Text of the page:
It also appeared that AVB, who seemed almost resigned to his fate after the 2-2 tie Sunday against Manchester United, would be on his way out, having gone five straight without winning - including that now infamous 6-0 loss to Manchester City.
But two goals flips the script, and possibly saved a job along the way. Spurs are riding high after an emotional victory and now have a trip to bottom-feeding Sunderland where a win would put them right back in the thick of things.
Hopefully the Black Cats don’t hang their head too low after an emotional loss to Chelsea Wednesday at home. They took a 1-0 lead on a Jozy Altidore goal, his first of the year (Ed. note: I deleted 93 exclamation points that Dana inserted here). They fought back to equalize at 2-2. They refused to quit when falling behind 4-2, earning themselves quality chances at an equalizer before falling 4-3.
That type of fighting spirit and resolve can get a team out of the drop zone and save a season as long as they don’t let themselves get too down. Points will come. All credit and congratulations to Jozy, for his first goal in the Premier League since about 20 years ago with Hull City (editor, please fact check). (It was February 2010 - Ed.) Say what you will about John Terry, but he is still a class defender and Jozy just posted him up and smashed one past Peter Cech, one of the best goalies in the world. Hopefully that is the boost young Josmer needed.
I am also a major loser, and see it as a total sign that he got his first goal of the season less than 72 hours before the World Cup draw.
No. 1: Arsenal at Everton at Emirates Stadium
When: Sunday at 11AM on NBC Sports Network
Last year: This one ended without a goal from either side last April, in a match where both teams needed all three in their chase for a top four spot.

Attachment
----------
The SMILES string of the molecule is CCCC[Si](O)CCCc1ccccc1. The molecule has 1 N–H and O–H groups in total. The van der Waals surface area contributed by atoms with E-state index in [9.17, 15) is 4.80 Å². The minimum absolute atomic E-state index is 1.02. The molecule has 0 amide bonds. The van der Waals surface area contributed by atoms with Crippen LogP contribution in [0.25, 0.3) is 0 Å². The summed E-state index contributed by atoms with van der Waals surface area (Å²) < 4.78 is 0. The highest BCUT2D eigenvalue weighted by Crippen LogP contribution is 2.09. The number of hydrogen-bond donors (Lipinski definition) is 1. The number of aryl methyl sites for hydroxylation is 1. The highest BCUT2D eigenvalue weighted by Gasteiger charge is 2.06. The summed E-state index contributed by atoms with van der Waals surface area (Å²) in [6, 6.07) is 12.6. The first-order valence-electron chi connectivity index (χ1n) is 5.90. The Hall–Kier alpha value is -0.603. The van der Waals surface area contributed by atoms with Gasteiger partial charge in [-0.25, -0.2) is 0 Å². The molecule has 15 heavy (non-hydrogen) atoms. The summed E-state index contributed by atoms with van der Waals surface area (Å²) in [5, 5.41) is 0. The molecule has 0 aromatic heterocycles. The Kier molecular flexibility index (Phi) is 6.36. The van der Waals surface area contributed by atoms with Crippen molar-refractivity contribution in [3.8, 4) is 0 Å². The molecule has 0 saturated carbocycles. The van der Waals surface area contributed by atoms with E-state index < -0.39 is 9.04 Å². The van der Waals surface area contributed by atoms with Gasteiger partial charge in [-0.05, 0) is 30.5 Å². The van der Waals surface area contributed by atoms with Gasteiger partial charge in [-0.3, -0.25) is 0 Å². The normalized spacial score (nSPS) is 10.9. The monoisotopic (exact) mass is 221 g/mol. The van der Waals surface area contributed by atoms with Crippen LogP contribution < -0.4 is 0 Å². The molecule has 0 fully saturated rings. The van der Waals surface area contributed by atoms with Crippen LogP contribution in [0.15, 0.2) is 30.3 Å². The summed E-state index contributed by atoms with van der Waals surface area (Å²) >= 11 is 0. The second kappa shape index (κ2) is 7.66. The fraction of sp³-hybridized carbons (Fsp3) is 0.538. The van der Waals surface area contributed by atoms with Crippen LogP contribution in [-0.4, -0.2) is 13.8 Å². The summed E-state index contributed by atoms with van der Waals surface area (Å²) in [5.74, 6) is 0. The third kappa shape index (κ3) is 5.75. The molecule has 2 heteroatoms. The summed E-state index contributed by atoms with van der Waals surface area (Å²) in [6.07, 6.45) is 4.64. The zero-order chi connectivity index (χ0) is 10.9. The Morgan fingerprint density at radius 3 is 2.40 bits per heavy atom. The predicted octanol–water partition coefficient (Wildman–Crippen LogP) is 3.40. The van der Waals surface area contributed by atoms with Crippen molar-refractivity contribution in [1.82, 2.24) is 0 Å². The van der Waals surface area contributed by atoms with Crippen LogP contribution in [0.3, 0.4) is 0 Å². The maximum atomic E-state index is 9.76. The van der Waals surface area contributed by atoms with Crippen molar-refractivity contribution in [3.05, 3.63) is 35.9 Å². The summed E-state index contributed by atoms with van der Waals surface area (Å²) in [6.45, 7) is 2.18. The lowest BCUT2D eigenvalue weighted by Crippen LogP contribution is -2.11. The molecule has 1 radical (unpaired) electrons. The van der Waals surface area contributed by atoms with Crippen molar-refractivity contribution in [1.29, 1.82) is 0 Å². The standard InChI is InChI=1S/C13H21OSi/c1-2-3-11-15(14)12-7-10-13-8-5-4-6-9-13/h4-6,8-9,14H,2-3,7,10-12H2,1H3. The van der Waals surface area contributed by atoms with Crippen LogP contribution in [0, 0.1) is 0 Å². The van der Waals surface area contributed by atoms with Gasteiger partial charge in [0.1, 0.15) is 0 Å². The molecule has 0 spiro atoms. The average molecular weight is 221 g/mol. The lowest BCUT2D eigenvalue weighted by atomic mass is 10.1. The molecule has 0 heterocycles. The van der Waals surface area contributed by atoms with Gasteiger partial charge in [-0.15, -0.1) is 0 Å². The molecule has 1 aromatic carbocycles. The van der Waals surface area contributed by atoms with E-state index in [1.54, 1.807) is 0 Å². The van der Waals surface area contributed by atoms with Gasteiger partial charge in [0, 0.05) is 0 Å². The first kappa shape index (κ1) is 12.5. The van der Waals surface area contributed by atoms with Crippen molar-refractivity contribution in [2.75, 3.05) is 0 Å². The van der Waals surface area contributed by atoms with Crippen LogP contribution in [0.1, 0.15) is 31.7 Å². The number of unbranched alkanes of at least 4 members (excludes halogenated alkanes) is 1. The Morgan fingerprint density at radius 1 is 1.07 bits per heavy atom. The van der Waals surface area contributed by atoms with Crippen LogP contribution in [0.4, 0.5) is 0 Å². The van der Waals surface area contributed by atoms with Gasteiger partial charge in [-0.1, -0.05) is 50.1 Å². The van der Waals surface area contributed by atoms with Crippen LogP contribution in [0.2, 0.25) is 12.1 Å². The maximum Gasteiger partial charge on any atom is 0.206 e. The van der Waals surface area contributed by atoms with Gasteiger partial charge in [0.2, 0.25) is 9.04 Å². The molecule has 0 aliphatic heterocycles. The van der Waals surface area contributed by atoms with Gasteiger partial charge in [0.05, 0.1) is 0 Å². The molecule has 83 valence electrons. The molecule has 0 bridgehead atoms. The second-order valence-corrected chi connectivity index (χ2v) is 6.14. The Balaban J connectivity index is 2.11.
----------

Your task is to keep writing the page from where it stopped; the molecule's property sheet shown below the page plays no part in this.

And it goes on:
How could you not be happy for Everton? I thought the away stands at Old Trafford were going to fall over on Wednesday after that final whistle blew. Sheer joy and euphoria for the supporters who have waited 20 years for that moment. 'Tis why we watch.
The Toffees have more confidence than they’ve had in a really long time, after finally vanquishing the the (once) mighty Manchester United in their own backyard. They’ll need it. The scheduling gods didn’t exactly do any favors for Everton, with back-to-back matches on the road against United and Arsenal within a four day span.
Make no mistake, the victory over United wasn’t one of those "Well, it hasn’t happened in 20 years, so it was bound to happen eventually" kind of victories. Everton earned the much-deserved breakthrough in the 86th minute, were the better side on the day, and are the better side in the standings.
Arsenal will be a much tougher test for first year manager Roberto Martinez’s overachieving side. This will be an intriguing one and one of the toughest domestic tests of the season for the current league leaders. Other than the season curtain-jerker at Emirates, when Arsenal lost 3-1 to Aston Villa (and we all laughed maniacally, thinking that was a sign of things to come), the Gunners have been untouchable at the Emirates, grabbing all 18 points from six matches and only conceding six goals.
They're four points clear of Chelsea, but this is the stretch of the season everyone has been pointing at for Arsenal ever since they started rattling off wins in September. After hosting Everton, they travel to Napoli Wednesday for the final match in their Champions League group of death, where qualification is still up in the air. Then they head to Manchester City, and host Chelsea in consecutive Premier League weekends.
Arsenal cannot get ahead of themselves. Everton will have never been riding a bigger high than this. The smart money will surely be on the home side, but I think a scoring draw is very possible.